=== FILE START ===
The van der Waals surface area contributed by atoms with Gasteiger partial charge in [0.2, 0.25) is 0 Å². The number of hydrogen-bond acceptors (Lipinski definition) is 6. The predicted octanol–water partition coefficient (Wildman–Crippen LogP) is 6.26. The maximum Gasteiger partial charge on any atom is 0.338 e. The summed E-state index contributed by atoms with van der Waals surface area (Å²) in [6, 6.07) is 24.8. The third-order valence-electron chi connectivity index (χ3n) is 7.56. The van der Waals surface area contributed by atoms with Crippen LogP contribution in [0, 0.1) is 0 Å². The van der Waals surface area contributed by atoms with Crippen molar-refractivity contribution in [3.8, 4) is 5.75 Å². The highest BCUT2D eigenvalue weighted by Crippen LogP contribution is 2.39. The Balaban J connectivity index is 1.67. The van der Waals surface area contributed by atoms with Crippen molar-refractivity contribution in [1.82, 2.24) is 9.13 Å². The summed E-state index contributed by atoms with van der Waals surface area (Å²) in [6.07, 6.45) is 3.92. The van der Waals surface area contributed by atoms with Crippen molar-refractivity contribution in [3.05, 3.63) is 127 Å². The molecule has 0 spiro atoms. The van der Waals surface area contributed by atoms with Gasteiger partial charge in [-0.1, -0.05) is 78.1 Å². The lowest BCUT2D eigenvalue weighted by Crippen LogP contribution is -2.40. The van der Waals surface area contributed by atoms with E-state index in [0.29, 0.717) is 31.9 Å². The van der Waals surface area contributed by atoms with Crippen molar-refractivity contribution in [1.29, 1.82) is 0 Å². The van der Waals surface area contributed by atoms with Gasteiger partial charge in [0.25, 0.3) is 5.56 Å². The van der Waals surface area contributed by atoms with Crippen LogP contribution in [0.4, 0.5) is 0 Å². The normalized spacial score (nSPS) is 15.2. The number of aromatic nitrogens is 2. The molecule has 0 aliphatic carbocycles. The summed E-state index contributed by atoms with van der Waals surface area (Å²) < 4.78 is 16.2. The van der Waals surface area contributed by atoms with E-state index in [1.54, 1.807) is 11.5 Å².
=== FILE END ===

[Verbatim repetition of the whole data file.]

The van der Waals surface area contributed by atoms with Gasteiger partial charge in [0.2, 0.25) is 0 Å². The number of hydrogen-bond acceptors (Lipinski definition) is 6. The predicted octanol–water partition coefficient (Wildman–Crippen LogP) is 6.26. The maximum Gasteiger partial charge on any atom is 0.338 e. The summed E-state index contributed by atoms with van der Waals surface area (Å²) in [6, 6.07) is 24.8. The third-order valence-electron chi connectivity index (χ3n) is 7.56. The van der Waals surface area contributed by atoms with Crippen LogP contribution in [0, 0.1) is 0 Å². The van der Waals surface area contributed by atoms with Crippen molar-refractivity contribution in [3.8, 4) is 5.75 Å². The highest BCUT2D eigenvalue weighted by Crippen LogP contribution is 2.39. The Balaban J connectivity index is 1.67. The van der Waals surface area contributed by atoms with Crippen molar-refractivity contribution in [1.82, 2.24) is 9.13 Å². The summed E-state index contributed by atoms with van der Waals surface area (Å²) in [6.07, 6.45) is 3.92. The van der Waals surface area contributed by atoms with Crippen molar-refractivity contribution in [3.05, 3.63) is 127 Å². The molecule has 0 spiro atoms. The van der Waals surface area contributed by atoms with Gasteiger partial charge in [-0.1, -0.05) is 78.1 Å². The lowest BCUT2D eigenvalue weighted by Crippen LogP contribution is -2.40. The van der Waals surface area contributed by atoms with E-state index in [0.29, 0.717) is 31.9 Å². The van der Waals surface area contributed by atoms with Crippen molar-refractivity contribution in [1.29, 1.82) is 0 Å². The van der Waals surface area contributed by atoms with Gasteiger partial charge in [0.25, 0.3) is 5.56 Å². The van der Waals surface area contributed by atoms with Crippen LogP contribution in [0.4, 0.5) is 0 Å². The normalized spacial score (nSPS) is 15.2. The number of aromatic nitrogens is 2. The molecule has 0 aliphatic carbocycles. The summed E-state index contributed by atoms with van der Waals surface area (Å²) < 4.78 is 16.2. The van der Waals surface area contributed by atoms with E-state index in [1.54, 1.807) is 11.5 Å².